In terms of effortless and intuitive operation though, the iPhone XS earns the edge over the Pixel 3 with its easy-as-pie (or should we say easier than Pie) gesture navigation. These gestures, first introduced on the iPhone X, make navigating through your phone an exceedingly smooth, smart, and joyful experience. Android 9 Pie’s gesture navigation on the Pixel 3 essentially attempts to mimic this but does so in a less-fluid and intuitive way, requiring a series of movements and holds, rather than the simple swipes of iOS.
The Pixel 3 certainly has some innovative and promising new features which show commendable execution in those which we’ve been able to test. It also displays the Pixel’s well-known, smooth operation. The iPhone XS, is no slug either though, being one of the fastest phones we’ve ever tested – a fact you’ll begin to understand more deeply in our Performance section. The iPhone XS also has class-leading facial recognition software with integration so seamless and quick that it makes using any other form of authentication seem slow and outdated. iOS is, as always, solid as a rock, well-supported, and a pleasure to use. Of course, at the end of the day, preference plays a large role in what’s best for you, but from an objective standpoint, it’s hard to say at this point that the Pixel 3’s cool features outweigh the iPhone XS’s reliability, support, and its own class-leading innovations.
Looking at the silicon driving these two phones you’ll come to realize another one of Apple’s biggest advantages – in-house processor design. The A12 Bionic and 4 GB RAM found in the iPhone XS again turns in class-leading performance in a variety of benchmarks, and real-life usage, of course, doesn’t disappoint.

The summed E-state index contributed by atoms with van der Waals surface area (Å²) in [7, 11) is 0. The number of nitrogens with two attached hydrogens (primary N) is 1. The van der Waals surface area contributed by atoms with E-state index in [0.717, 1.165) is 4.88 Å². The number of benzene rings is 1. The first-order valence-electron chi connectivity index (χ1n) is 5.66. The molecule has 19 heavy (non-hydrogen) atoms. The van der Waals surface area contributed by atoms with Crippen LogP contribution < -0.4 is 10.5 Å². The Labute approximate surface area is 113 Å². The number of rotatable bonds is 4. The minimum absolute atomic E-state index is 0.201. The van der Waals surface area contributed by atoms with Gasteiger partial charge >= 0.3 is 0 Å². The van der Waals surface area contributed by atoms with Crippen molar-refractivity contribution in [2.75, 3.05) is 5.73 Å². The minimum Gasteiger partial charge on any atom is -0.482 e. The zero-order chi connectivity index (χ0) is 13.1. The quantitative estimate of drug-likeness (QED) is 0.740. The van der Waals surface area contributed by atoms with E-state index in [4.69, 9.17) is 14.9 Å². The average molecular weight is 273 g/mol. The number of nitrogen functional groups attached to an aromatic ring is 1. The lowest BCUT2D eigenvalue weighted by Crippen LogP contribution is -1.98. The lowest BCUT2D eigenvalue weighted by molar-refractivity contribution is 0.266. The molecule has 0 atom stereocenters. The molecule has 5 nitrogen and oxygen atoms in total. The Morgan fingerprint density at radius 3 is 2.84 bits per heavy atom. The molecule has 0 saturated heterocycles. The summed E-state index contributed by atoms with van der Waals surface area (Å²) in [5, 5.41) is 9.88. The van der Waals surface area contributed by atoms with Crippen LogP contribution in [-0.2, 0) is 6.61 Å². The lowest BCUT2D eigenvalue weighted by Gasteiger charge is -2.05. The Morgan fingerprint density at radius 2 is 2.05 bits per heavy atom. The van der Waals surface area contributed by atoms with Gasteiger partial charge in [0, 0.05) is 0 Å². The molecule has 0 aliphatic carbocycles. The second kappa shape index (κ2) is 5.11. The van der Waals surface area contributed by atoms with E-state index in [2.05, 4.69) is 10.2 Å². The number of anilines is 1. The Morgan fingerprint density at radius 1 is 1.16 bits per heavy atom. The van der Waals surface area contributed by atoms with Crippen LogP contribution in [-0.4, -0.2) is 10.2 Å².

Google uses the popular Snapdragon 845 with 4 GB of RAM to power the Pixel 3, but unfortunately, this is far from the most impressive implementation of this SoC when looking at the benchmarks. Fortunately, day-to-day use on the Pixel 3 is buttery-smooth but it’s clear that when processes get more intense, as in the case with gaming, for instance, the iPhone XS holds a clear power advantage over the Pixel 3.
The iPhone XS also utilizes a dedicated neural-processing chip for on-device machine learning tasks, like predicting your next actions and searching your photos for specific subjects, for example. The Pixel 3 has its fair share of on-device machine learning tasks too, like Now Playing, a song ID function that runs in the background without internet connection, speech transcription in the call screening feature, and a few camera-specific functions we’ll get into later. The Pixel 3 doesn’t have a dedicated processor for all machine learning tasks, though, only for those related to the camera – the Pixel Visual Core. Perhaps a dedicated neural processing chip could help non-camera-related tasks like the sometimes-spotty speech transcription used in Call Screening.
When it comes to security, both the iPhone XS and Pixel 3 feature dedicated hardware – Secure Enclave and Titan M, respectively. These chips both store and process information related to unlocking your phone, for example, and will likely continue to improve and expand their security capabilities – great hardware-level features to have in your most personal of devices.
Lastly, the Pixel 3 comes in either 64 GB or 128 GB versions and doesn’t offer expandable storage, while the iPhone XS offers 64, 256, and 512 GB storage options – another value proposition helping to justify its higher price and bolster its future-proofness.
Taking all into account though, the iPhone XS earns the advantage in this department, offering exponentially higher storage capacities and displaying higher capabilities in most every processing task.